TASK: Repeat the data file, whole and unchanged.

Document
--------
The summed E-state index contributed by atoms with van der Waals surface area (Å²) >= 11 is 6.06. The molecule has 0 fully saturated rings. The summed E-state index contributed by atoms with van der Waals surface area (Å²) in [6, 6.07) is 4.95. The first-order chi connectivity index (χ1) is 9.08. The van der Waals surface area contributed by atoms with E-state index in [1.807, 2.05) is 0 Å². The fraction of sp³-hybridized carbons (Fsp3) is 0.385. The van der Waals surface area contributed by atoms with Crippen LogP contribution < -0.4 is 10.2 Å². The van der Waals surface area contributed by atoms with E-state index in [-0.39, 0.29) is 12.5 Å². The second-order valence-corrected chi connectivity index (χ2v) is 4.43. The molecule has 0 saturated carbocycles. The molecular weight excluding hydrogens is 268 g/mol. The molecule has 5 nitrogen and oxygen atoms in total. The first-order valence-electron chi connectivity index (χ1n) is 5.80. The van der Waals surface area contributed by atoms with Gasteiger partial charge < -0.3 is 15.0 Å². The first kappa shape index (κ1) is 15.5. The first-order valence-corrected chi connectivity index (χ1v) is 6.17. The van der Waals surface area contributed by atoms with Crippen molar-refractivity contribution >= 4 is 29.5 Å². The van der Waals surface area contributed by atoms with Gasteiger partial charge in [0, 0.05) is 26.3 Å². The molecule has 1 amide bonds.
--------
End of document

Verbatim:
The summed E-state index contributed by atoms with van der Waals surface area (Å²) >= 11 is 6.06. The molecule has 0 fully saturated rings. The summed E-state index contributed by atoms with van der Waals surface area (Å²) in [6, 6.07) is 4.95. The first-order chi connectivity index (χ1) is 9.08. The van der Waals surface area contributed by atoms with E-state index in [1.807, 2.05) is 0 Å². The fraction of sp³-hybridized carbons (Fsp3) is 0.385. The van der Waals surface area contributed by atoms with Crippen LogP contribution < -0.4 is 10.2 Å². The van der Waals surface area contributed by atoms with E-state index in [-0.39, 0.29) is 12.5 Å². The second-order valence-corrected chi connectivity index (χ2v) is 4.43. The molecule has 0 saturated carbocycles. The molecular weight excluding hydrogens is 268 g/mol. The molecule has 5 nitrogen and oxygen atoms in total. The first-order valence-electron chi connectivity index (χ1n) is 5.80. The van der Waals surface area contributed by atoms with Gasteiger partial charge < -0.3 is 15.0 Å². The first kappa shape index (κ1) is 15.5. The first-order valence-corrected chi connectivity index (χ1v) is 6.17. The van der Waals surface area contributed by atoms with Crippen molar-refractivity contribution >= 4 is 29.5 Å². The van der Waals surface area contributed by atoms with Gasteiger partial charge in [0, 0.05) is 26.3 Å². The molecule has 1 amide bonds.